Wedding Invitations and Using
Proper Etiquette

Wedding invitations do more than tell who, what, where and when; they set the overall tone of the event. From the way the invitation is addressed on the outside to the font used for the text inside, a wedding invitation says whether the event will be formal, casual, grand, intimate, themed, traditional, or something entirely different. Who could have imagined that an invitation to a wedding could say so much?

While many of the 'rules' dictating a wedding are often broken by today's couples-to-be, don't even consider going against generally-accepted etiquette when sending your wedding invitations. In addition to providing the details and setting the tone, the invitation should also convey what is and is not allowed. And as tempting as it may be to put your guest's names and addresses into a database, select a script font and print out a sheet of stick-on labels, don't do it! If you're having a casual affair, it may be okay, but anything else requires handwriting. If your handwriting is not up to par, hire someone for this task. Many couples hire calligraphers, which is a great option if your budget allows.

It's important to include a response card and a stamped, pre-addressed return envelope in with the wedding invitation to make replying an easy task. As for addressing, here are a few of the etiquette rules. If you're allowing the invitee to bring a guest, or if children are not invited, you need to specify this. Customarily this is handled by the way the inner envelope is addressed.

Adding 'and guest' after the invited guest's name conveys the message that the guest is allowed to bring a guest. Adding the names of the guest's children, in order from oldest to youngest, indicates that their children are welcome to attend. There are other rules for addressing the envelopes of professionals, couples that live together but are not married, women who use their maiden name and others so be sure you follow them.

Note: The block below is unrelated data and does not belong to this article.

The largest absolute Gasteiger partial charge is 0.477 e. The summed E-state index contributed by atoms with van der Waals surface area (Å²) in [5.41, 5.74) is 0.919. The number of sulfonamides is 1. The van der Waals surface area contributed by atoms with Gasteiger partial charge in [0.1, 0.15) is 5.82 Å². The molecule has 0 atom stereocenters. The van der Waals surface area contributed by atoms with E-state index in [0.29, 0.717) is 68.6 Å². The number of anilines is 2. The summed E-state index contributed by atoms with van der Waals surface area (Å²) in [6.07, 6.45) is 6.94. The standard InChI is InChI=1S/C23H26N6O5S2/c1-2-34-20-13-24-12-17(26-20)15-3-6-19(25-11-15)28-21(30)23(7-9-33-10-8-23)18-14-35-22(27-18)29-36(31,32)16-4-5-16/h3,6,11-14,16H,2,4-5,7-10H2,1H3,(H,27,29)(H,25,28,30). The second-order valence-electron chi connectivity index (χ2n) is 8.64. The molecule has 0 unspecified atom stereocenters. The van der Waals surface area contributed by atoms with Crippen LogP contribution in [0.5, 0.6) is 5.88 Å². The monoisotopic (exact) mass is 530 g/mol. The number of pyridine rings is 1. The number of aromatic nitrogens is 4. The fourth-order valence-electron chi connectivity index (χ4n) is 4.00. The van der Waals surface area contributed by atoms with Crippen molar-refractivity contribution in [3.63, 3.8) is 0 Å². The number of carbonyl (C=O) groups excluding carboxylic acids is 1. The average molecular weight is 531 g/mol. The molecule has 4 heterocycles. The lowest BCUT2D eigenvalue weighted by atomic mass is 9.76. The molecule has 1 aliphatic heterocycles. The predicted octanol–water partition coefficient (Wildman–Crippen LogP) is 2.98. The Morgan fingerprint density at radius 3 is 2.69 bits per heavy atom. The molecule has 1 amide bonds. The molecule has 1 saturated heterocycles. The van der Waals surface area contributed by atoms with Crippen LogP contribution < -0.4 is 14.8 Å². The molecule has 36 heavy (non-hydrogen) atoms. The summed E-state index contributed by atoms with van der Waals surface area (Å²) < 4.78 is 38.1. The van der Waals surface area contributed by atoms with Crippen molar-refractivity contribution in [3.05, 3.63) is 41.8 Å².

It's customary to mail wedding invitations at least six weeks prior to the wedding date to allow guests adequate time to respond. Guests arriving from out of state or even out of the country will appreciate the extra time to coordinate their travel so as a courtesy, it's a good idea to mail their invitations 8-10 weeks before the wedding.

And while you're busy selecting your wedding invitations, you'll find matching wedding stationary available for purchase. For that special day, you can order coordinating beverage napkins, match books, place cards, wedding cake box, and even a special wedding album. You can have the menu printed up and a wedding ceremony program that can be handed out to guests. You'll also need to thank your guests for attending and for their generous wedding gifts so it's a good idea to order thank-you cards and envelopes when you're ordering wedding invitations.

You and your partner should plan to shop for wedding invitations and wedding stationery when you aren't feeling rushed, and do keep that budget in mind!



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For more wedding related articles read these pages.
Planning your honeymoon
Planning your wedding budget
The guest list
Choosing a location for the wedding reception
Wedding Favors







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